Plant an Herb Garden in 5 Easy Steps

Tuesday, May 15th, 2018

There’s nothing like fresh herbs to add amazing flavor to your favorite dishes! Imagine how delightful it would be to have herbs growing right outside your door, so you can step out and snip off a few sprigs whenever you needed them.

Herbs in a Container


  1.  Choose a location close to the house. You don’t want to have too far to walk, or you’ll find yourself avoiding trips to the herb garden. It doesn’t have to be a large space, you can grow a lot of herbs in a small area. You’ll want the place you choose to have sun for at least half the day. Containers work great too and can be placed right outside the door.
  2. Select the herbs you use the most. You may love the idea of growing seven varieties of mint, but if space is limited you’ll want to stick with the herbs you know you’ll use. For most of us that includes basil, oregano, mint, thyme, and chives.

    Small Herb Garden

  3. Give each plant enough room to grow. Some herbs get quite large and will need plenty of space. Others can comfortably squeeze together in tighter spots. Here’s a good rule of thumb: allow 3-4 feet for rosemary, sage, mint, and oregano. Give 2 feet for basil, thyme, tarragon, and savory. And cilantro, chives, dill, and parsley will do fine in 1 foot of space.
  4. Prepare the soil. Most herbs are pretty easy going and will do well in any type of soil. But to give them a great start, add an inch or two of compost and work it into the soil. This will improve drainage and add a boost of fertilizer. Be sure to water your plants regularly, as soon as the top couple inches of soil is dry to the touch. Avoid over-watering!
  5. Harvest properly. When your herbs reach 6-8 inches tall, you can use garden shears to snip off about 1/3 of the plant. If you cut close to a leaf intersection your plants will regrow more quickly. It’s best to use shears instead of ripping leaves off with your hands, to avoid damaging the plant.

    Basil Ready to Harvest

Now you can prepare the perfect batch of spaghetti sauce, or flavor a gallon of herbal iced tea for your summer gatherings! Choose any of the varieties below, and start your herb garden soon! (Click the herb in bold type for more info!)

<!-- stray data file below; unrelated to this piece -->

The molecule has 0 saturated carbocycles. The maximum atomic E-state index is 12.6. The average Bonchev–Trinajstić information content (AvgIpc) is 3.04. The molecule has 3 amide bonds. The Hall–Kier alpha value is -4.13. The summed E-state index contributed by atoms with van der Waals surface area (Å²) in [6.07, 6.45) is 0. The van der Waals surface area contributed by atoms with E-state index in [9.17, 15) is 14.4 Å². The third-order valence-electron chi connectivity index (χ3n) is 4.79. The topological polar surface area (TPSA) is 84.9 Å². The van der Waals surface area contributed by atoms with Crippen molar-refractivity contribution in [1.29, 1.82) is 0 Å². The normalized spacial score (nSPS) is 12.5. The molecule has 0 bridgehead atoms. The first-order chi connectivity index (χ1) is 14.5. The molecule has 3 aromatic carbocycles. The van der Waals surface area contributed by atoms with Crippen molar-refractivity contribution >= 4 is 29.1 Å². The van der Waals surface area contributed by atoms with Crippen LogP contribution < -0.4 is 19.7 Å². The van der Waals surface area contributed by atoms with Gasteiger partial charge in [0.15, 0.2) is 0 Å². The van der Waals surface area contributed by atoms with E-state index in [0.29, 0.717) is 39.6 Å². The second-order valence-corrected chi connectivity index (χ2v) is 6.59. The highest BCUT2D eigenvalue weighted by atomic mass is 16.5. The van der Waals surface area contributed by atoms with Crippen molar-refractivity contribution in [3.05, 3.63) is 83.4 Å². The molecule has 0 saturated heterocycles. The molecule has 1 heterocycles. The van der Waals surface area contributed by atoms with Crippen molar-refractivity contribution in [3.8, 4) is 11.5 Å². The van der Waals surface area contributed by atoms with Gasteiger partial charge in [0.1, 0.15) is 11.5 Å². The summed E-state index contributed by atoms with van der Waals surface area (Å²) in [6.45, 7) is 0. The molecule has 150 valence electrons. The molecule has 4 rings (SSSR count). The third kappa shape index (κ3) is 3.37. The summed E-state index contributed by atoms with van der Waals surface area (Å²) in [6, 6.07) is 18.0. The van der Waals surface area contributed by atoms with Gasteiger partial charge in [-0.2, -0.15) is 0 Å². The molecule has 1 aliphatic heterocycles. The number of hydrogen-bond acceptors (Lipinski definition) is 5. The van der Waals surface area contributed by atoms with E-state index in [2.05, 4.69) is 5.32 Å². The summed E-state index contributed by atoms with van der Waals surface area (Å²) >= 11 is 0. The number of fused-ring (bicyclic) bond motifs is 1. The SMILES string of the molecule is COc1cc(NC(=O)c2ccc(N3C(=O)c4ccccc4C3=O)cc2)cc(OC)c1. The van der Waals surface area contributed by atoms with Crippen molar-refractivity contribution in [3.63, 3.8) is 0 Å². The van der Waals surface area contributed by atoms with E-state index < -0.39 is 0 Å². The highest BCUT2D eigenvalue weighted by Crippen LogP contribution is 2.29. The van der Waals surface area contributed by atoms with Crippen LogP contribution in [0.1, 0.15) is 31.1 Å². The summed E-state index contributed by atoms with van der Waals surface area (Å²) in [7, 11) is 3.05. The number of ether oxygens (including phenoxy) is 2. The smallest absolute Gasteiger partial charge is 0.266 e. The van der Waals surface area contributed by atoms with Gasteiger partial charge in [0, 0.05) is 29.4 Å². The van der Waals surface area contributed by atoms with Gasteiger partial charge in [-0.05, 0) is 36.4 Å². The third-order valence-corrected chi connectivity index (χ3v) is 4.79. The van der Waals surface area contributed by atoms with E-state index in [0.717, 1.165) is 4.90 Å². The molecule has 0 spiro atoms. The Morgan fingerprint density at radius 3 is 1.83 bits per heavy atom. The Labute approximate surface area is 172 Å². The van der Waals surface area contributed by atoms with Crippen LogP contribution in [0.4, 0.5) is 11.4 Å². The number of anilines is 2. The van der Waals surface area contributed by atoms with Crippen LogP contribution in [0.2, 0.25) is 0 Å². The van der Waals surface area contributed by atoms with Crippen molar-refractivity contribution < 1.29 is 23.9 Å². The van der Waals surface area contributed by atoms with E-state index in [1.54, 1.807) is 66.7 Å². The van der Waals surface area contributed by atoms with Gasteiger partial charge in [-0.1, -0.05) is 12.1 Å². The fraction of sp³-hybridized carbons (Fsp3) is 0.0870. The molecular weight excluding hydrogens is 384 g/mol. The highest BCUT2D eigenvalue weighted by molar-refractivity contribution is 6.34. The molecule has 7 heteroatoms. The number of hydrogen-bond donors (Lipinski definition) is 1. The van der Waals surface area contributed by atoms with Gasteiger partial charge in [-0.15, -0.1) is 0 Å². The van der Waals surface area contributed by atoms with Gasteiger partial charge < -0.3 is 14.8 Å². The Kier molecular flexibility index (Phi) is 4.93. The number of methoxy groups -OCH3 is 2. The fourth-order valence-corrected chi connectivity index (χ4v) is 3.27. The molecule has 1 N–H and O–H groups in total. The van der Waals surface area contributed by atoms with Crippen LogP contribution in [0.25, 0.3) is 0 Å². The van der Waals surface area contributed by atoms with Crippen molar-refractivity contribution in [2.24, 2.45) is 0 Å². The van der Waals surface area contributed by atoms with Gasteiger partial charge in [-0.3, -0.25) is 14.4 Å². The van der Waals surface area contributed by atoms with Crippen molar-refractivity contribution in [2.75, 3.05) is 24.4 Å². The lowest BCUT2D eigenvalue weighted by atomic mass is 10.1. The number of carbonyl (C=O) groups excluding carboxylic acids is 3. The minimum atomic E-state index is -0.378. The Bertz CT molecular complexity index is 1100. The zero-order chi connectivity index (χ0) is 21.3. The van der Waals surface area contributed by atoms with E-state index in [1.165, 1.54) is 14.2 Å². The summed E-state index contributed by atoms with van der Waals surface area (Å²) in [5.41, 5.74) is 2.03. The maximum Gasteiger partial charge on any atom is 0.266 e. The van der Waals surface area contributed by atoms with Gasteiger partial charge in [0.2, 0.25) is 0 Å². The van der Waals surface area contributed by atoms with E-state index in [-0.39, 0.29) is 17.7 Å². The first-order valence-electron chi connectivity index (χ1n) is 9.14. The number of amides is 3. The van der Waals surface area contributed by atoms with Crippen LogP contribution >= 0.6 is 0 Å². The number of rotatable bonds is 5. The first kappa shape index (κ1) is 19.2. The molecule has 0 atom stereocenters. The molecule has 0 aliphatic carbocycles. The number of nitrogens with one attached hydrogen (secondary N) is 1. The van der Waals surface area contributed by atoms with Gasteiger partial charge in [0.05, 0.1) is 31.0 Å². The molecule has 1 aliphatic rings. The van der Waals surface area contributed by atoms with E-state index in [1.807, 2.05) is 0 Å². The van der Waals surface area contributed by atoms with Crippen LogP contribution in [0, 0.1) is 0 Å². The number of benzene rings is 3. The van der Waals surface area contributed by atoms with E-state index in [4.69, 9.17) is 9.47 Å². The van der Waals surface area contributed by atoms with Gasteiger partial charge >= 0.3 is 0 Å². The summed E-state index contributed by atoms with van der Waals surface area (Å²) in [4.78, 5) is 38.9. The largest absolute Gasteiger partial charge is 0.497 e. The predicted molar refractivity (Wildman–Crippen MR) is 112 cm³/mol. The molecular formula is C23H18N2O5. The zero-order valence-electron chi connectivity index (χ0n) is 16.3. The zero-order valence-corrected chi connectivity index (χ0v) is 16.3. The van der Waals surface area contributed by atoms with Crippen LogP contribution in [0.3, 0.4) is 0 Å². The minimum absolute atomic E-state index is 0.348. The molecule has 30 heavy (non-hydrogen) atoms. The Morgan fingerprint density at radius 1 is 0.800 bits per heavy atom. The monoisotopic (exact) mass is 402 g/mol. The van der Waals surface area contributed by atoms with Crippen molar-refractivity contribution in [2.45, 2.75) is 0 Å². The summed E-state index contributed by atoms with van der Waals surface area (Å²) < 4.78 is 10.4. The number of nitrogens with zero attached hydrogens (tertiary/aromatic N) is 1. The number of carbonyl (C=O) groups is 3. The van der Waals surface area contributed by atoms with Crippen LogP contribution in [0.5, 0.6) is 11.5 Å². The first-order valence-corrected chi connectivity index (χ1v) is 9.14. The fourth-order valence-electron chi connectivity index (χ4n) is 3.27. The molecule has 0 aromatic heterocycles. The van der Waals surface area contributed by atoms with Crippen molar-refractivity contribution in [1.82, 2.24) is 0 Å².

Basil – Snip off flowering tops to keep the leaves growing. Always add fresh basil at the end of the recipe, to retain the best flavor. Genovese is the recommended variety for cooking.

Chives – These like to be trimmed regularly to encourage growth. Divide the clump every couple years to keep it healthy. The flowers are edible as well as the stems, so toss some in salads for a fun splash of color and mild onion flavor. Try garlic chives for a bolder flavor!

Cilantro – one of the easiest herbs to grow from seed, cilantro is a fast-growing annual. The entire plant is edible: the leaves, seeds (also called coriander) and the roots (for use in soups and stir-fries). The flower heads are pretty in salads.

Mint – this hardy perennial is known for its invasive tendencies. We recommend keeping it in a container! Mint is versatile and can be used fresh or dried.

Mint Flowers

Oregano – another herb that’s easy to grow from seed, oregano (and the similar marjoram) come in a variety of sizes and flavors. If you dig it up and place it in a pot in your garage, it will last through the winter. The leaves have their best flavor in summer, and the blooms can be added to soups and roasted veggies. Try Greek oregano for the best flavor, or Italian oregano for a delicious oregano/marjoram cross.

Sage – This is a hardy perennial with a multitude of uses. Dry your extra sage leaves for use through winter. The tiny flowers are sweet and can be used as a garnish.

ThymeCut back any blooming branches to encourage new growth. It pairs beautifully with meat and vegetable dishes and actually aids in the digestion of fatty foods.

Copyright 2018 Everwilde Farms

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